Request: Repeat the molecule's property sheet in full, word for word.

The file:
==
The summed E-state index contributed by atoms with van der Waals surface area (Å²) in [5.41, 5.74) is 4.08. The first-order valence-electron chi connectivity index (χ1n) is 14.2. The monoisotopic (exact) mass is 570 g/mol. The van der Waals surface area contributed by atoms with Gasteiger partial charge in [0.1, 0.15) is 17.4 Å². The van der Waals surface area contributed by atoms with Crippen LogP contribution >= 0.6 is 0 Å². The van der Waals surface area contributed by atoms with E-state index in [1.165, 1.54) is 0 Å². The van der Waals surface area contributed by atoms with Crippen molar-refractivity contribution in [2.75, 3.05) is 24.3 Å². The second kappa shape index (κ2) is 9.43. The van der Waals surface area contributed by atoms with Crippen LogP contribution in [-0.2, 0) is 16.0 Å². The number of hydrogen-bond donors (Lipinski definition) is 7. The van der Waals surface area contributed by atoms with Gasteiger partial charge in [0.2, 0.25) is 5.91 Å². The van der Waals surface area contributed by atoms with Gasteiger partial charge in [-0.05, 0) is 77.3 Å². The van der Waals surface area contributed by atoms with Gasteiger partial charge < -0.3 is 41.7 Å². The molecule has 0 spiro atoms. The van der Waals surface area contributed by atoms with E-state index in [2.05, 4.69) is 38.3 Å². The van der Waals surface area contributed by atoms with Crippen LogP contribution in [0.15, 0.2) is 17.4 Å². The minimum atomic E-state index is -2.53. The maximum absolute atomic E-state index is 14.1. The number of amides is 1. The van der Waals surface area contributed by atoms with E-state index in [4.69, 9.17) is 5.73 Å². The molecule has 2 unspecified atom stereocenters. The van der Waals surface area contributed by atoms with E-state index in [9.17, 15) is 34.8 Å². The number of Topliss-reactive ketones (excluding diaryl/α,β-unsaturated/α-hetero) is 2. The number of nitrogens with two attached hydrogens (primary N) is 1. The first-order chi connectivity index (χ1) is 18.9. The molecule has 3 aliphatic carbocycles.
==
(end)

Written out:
The summed E-state index contributed by atoms with van der Waals surface area (Å²) in [5.41, 5.74) is 4.08. The first-order valence-electron chi connectivity index (χ1n) is 14.2. The monoisotopic (exact) mass is 570 g/mol. The van der Waals surface area contributed by atoms with Gasteiger partial charge in [0.1, 0.15) is 17.4 Å². The van der Waals surface area contributed by atoms with Crippen LogP contribution >= 0.6 is 0 Å². The van der Waals surface area contributed by atoms with E-state index in [1.165, 1.54) is 0 Å². The van der Waals surface area contributed by atoms with Crippen molar-refractivity contribution in [2.75, 3.05) is 24.3 Å². The second kappa shape index (κ2) is 9.43. The van der Waals surface area contributed by atoms with Crippen LogP contribution in [-0.2, 0) is 16.0 Å². The number of hydrogen-bond donors (Lipinski definition) is 7. The van der Waals surface area contributed by atoms with Gasteiger partial charge in [0.2, 0.25) is 5.91 Å². The van der Waals surface area contributed by atoms with Gasteiger partial charge in [-0.05, 0) is 77.3 Å². The van der Waals surface area contributed by atoms with Gasteiger partial charge < -0.3 is 41.7 Å². The molecule has 0 spiro atoms. The van der Waals surface area contributed by atoms with E-state index in [2.05, 4.69) is 38.3 Å². The van der Waals surface area contributed by atoms with Crippen LogP contribution in [0.15, 0.2) is 17.4 Å². The minimum atomic E-state index is -2.53. The maximum absolute atomic E-state index is 14.1. The number of amides is 1. The van der Waals surface area contributed by atoms with E-state index in [4.69, 9.17) is 5.73 Å². The molecule has 2 unspecified atom stereocenters. The van der Waals surface area contributed by atoms with E-state index in [9.17, 15) is 34.8 Å². The number of Topliss-reactive ketones (excluding diaryl/α,β-unsaturated/α-hetero) is 2. The number of nitrogens with two attached hydrogens (primary N) is 1. The first-order chi connectivity index (χ1) is 18.9. The molecule has 3 aliphatic carbocycles.